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An integrated socio-environmental framework for glacier hazard management and climate change adaptation: lessons from Lake 513, Cordillera Blanca, Peru


Carey, Mark; Huggel, Christian; Bury, Jeffrey; Portocarrero, César; Haeberli, Wilfried (2012). An integrated socio-environmental framework for glacier hazard management and climate change adaptation: lessons from Lake 513, Cordillera Blanca, Peru. Climatic Change, 112(3-4):733-767.

Abstract

Glacier hazards threaten societies in mountain regions worldwide. Glacial lake outburst floods (GLOFs) pose risks to exposed and vulnerable populations and can be linked in part to long-term post-Little Ice Age climate change because precariously dammed glacial lakes sometimes formed as glaciers generally retreated after the mid-1800s. This paper provides an interdisciplinary and historical analysis of 40 years of glacier hazard management on Mount Hualcán, at glacial Lake 513, and in the city of Carhuaz in Peru’s Cordillera Blanca mountain range. The case study examines attempted hazard zoning, glacial lake evolution and monitoring, and emergency engineering projects to drain Lake 513. It also analyzes the 11 April 2010 Hualcán rock-ice avalanche that triggered a Lake 513 GLOF; we offer both a scientific assessment of the possible role of temperature on slope stability and a GIS spatial analysis of human impacts. Qualitative historical analysis of glacier hazard management since 1970 allows us to identify and explain why certain actions and policies to reduce risk were implemented or omitted. We extrapolate these case-specific variables to generate a broader socio-environmental framework identifying factors that can facilitate or impede disaster risk reduction and climate change adaptation. Facilitating factors are technical capacity, disaster events with visible hazards, institutional support, committed individuals, and international involvement. Impediments include divergent risk perceptions, imposed government policies, institutional instability, knowledge disparities, and invisible hazards. This framework emerges from an empirical analysis of a coupled social-ecological system and offers a holistic approach for integrating disaster risk reduction and climate change adaptation.

Abstract

Glacier hazards threaten societies in mountain regions worldwide. Glacial lake outburst floods (GLOFs) pose risks to exposed and vulnerable populations and can be linked in part to long-term post-Little Ice Age climate change because precariously dammed glacial lakes sometimes formed as glaciers generally retreated after the mid-1800s. This paper provides an interdisciplinary and historical analysis of 40 years of glacier hazard management on Mount Hualcán, at glacial Lake 513, and in the city of Carhuaz in Peru’s Cordillera Blanca mountain range. The case study examines attempted hazard zoning, glacial lake evolution and monitoring, and emergency engineering projects to drain Lake 513. It also analyzes the 11 April 2010 Hualcán rock-ice avalanche that triggered a Lake 513 GLOF; we offer both a scientific assessment of the possible role of temperature on slope stability and a GIS spatial analysis of human impacts. Qualitative historical analysis of glacier hazard management since 1970 allows us to identify and explain why certain actions and policies to reduce risk were implemented or omitted. We extrapolate these case-specific variables to generate a broader socio-environmental framework identifying factors that can facilitate or impede disaster risk reduction and climate change adaptation. Facilitating factors are technical capacity, disaster events with visible hazards, institutional support, committed individuals, and international involvement. Impediments include divergent risk perceptions, imposed government policies, institutional instability, knowledge disparities, and invisible hazards. This framework emerges from an empirical analysis of a coupled social-ecological system and offers a holistic approach for integrating disaster risk reduction and climate change adaptation.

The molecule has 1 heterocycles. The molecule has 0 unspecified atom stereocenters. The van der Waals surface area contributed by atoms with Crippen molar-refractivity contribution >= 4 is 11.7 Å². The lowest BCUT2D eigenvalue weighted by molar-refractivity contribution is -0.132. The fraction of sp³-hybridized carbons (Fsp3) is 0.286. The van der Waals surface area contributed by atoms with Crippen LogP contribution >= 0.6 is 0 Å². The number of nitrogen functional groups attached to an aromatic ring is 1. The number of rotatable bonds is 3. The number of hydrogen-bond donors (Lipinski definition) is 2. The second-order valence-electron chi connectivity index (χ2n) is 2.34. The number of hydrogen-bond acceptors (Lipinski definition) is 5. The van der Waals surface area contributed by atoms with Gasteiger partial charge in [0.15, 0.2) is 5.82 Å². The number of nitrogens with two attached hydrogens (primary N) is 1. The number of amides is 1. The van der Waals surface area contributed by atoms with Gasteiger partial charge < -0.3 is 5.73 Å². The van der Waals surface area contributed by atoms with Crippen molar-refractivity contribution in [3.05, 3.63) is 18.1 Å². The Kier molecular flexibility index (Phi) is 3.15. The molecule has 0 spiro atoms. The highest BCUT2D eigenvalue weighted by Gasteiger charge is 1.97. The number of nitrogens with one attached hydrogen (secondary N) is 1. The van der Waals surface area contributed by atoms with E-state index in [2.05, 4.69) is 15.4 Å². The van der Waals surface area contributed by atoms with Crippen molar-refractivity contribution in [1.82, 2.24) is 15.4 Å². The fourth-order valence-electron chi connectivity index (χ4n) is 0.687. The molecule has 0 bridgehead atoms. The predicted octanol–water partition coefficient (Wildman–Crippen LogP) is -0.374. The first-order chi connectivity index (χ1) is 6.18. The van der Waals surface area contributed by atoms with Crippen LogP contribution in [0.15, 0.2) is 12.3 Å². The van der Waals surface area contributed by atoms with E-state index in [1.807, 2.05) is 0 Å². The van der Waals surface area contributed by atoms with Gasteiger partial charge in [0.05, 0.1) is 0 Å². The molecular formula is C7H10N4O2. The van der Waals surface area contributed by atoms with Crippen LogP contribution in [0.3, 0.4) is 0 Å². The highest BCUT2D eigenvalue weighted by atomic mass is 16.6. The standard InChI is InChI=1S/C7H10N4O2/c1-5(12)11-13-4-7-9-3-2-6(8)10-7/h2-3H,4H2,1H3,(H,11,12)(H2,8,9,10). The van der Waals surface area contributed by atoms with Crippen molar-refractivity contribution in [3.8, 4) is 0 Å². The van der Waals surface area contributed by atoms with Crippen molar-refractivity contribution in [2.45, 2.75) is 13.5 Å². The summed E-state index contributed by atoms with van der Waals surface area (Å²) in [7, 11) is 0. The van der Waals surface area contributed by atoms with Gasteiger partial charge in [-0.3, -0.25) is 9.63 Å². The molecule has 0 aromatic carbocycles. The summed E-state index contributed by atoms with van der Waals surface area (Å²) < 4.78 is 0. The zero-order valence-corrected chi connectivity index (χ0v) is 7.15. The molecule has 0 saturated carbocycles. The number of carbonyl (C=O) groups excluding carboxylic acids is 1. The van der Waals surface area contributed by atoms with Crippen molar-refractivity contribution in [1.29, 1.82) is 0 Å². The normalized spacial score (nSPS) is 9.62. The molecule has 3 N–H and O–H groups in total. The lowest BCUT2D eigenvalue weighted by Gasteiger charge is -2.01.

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Additional indexing

Item Type:Journal Article, refereed, original work
Communities & Collections:07 Faculty of Science > Institute of Geography
Dewey Decimal Classification:910 Geography & travel
Language:English
Date:2012
Deposited On:28 Dec 2012 10:21
Last Modified:17 Feb 2018 00:18
Publisher:Springer
Series Name:Climatic Change
ISSN:0165-0009
OA Status:Closed
Publisher DOI:https://doi.org/10.1007/s10584-011-0249-8

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